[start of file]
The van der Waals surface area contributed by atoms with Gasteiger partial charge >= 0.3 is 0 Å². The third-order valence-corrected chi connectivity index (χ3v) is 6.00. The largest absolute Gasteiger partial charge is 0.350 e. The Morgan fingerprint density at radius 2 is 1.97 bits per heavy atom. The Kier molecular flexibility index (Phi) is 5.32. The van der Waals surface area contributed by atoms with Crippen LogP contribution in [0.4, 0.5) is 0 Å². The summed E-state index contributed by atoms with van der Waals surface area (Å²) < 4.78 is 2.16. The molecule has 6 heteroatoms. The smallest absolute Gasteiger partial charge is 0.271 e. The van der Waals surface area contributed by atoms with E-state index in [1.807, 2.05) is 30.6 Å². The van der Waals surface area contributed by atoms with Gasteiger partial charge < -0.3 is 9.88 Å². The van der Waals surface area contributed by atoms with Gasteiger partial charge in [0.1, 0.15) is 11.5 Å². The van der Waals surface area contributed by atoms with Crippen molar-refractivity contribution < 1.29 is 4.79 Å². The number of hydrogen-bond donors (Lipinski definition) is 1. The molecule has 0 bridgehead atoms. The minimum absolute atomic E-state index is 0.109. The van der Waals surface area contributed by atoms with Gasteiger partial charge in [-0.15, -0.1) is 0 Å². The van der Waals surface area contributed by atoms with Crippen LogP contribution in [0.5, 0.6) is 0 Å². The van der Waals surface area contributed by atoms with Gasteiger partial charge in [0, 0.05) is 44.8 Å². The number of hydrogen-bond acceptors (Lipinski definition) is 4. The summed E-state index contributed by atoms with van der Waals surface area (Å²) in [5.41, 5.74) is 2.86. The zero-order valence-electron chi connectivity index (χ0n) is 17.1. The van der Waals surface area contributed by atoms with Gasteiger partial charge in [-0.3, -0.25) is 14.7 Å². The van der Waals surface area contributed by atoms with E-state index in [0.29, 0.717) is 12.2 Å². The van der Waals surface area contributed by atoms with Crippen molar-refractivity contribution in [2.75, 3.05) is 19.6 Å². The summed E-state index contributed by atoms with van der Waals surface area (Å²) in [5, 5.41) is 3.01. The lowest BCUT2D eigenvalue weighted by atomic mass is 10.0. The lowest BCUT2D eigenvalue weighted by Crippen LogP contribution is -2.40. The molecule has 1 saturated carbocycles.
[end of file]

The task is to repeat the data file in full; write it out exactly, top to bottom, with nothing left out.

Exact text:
The van der Waals surface area contributed by atoms with Gasteiger partial charge >= 0.3 is 0 Å². The third-order valence-corrected chi connectivity index (χ3v) is 6.00. The largest absolute Gasteiger partial charge is 0.350 e. The Morgan fingerprint density at radius 2 is 1.97 bits per heavy atom. The Kier molecular flexibility index (Phi) is 5.32. The van der Waals surface area contributed by atoms with Crippen LogP contribution in [0.4, 0.5) is 0 Å². The summed E-state index contributed by atoms with van der Waals surface area (Å²) < 4.78 is 2.16. The molecule has 6 heteroatoms. The smallest absolute Gasteiger partial charge is 0.271 e. The van der Waals surface area contributed by atoms with E-state index in [1.807, 2.05) is 30.6 Å². The van der Waals surface area contributed by atoms with Gasteiger partial charge < -0.3 is 9.88 Å². The van der Waals surface area contributed by atoms with Gasteiger partial charge in [0.1, 0.15) is 11.5 Å². The van der Waals surface area contributed by atoms with Crippen molar-refractivity contribution < 1.29 is 4.79 Å². The number of hydrogen-bond donors (Lipinski definition) is 1. The molecule has 0 bridgehead atoms. The minimum absolute atomic E-state index is 0.109. The van der Waals surface area contributed by atoms with Gasteiger partial charge in [-0.15, -0.1) is 0 Å². The van der Waals surface area contributed by atoms with Crippen LogP contribution in [0.5, 0.6) is 0 Å². The van der Waals surface area contributed by atoms with Gasteiger partial charge in [0, 0.05) is 44.8 Å². The number of hydrogen-bond acceptors (Lipinski definition) is 4. The summed E-state index contributed by atoms with van der Waals surface area (Å²) in [5.41, 5.74) is 2.86. The zero-order valence-electron chi connectivity index (χ0n) is 17.1. The van der Waals surface area contributed by atoms with Gasteiger partial charge in [-0.3, -0.25) is 14.7 Å². The van der Waals surface area contributed by atoms with E-state index in [0.29, 0.717) is 12.2 Å². The van der Waals surface area contributed by atoms with Crippen molar-refractivity contribution in [2.75, 3.05) is 19.6 Å². The summed E-state index contributed by atoms with van der Waals surface area (Å²) in [5, 5.41) is 3.01. The lowest BCUT2D eigenvalue weighted by atomic mass is 10.0. The lowest BCUT2D eigenvalue weighted by Crippen LogP contribution is -2.40. The molecule has 1 saturated carbocycles.